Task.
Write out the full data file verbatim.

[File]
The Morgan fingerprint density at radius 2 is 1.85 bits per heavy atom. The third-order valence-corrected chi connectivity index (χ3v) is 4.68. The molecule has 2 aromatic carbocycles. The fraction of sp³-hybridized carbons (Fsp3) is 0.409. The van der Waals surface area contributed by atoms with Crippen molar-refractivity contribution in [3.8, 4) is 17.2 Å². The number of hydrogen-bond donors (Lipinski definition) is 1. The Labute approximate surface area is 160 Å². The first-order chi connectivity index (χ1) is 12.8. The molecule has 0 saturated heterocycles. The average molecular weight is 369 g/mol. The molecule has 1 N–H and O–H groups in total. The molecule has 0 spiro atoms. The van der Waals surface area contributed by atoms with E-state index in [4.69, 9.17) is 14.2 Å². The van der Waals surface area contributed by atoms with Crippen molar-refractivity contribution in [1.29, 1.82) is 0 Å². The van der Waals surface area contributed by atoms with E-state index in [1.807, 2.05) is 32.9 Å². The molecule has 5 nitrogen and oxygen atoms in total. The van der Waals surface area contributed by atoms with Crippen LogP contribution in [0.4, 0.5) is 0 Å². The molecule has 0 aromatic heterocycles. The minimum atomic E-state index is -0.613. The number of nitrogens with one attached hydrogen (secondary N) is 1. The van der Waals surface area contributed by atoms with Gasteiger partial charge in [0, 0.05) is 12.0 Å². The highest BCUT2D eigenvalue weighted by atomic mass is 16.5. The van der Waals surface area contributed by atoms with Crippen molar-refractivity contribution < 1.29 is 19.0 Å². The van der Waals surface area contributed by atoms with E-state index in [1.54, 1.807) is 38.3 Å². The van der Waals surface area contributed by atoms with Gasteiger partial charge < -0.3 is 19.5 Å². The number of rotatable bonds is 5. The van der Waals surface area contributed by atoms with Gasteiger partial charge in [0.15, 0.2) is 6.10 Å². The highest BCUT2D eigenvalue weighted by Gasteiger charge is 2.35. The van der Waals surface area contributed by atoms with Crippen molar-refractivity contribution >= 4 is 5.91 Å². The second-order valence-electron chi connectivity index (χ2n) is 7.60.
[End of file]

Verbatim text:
The Morgan fingerprint density at radius 2 is 1.85 bits per heavy atom. The third-order valence-corrected chi connectivity index (χ3v) is 4.68. The molecule has 2 aromatic carbocycles. The fraction of sp³-hybridized carbons (Fsp3) is 0.409. The van der Waals surface area contributed by atoms with Crippen molar-refractivity contribution in [3.8, 4) is 17.2 Å². The number of hydrogen-bond donors (Lipinski definition) is 1. The Labute approximate surface area is 160 Å². The first-order chi connectivity index (χ1) is 12.8. The molecule has 0 saturated heterocycles. The average molecular weight is 369 g/mol. The molecule has 1 N–H and O–H groups in total. The molecule has 0 spiro atoms. The van der Waals surface area contributed by atoms with E-state index in [4.69, 9.17) is 14.2 Å². The van der Waals surface area contributed by atoms with Crippen molar-refractivity contribution in [1.29, 1.82) is 0 Å². The van der Waals surface area contributed by atoms with E-state index in [1.807, 2.05) is 32.9 Å². The molecule has 5 nitrogen and oxygen atoms in total. The van der Waals surface area contributed by atoms with Crippen LogP contribution in [0.4, 0.5) is 0 Å². The molecule has 0 aromatic heterocycles. The minimum atomic E-state index is -0.613. The number of nitrogens with one attached hydrogen (secondary N) is 1. The van der Waals surface area contributed by atoms with Gasteiger partial charge in [0, 0.05) is 12.0 Å². The highest BCUT2D eigenvalue weighted by atomic mass is 16.5. The van der Waals surface area contributed by atoms with Crippen molar-refractivity contribution < 1.29 is 19.0 Å². The van der Waals surface area contributed by atoms with E-state index in [1.54, 1.807) is 38.3 Å². The van der Waals surface area contributed by atoms with Gasteiger partial charge < -0.3 is 19.5 Å². The number of rotatable bonds is 5. The van der Waals surface area contributed by atoms with Gasteiger partial charge in [0.15, 0.2) is 6.10 Å². The highest BCUT2D eigenvalue weighted by Gasteiger charge is 2.35. The van der Waals surface area contributed by atoms with Crippen molar-refractivity contribution >= 4 is 5.91 Å². The second-order valence-electron chi connectivity index (χ2n) is 7.60.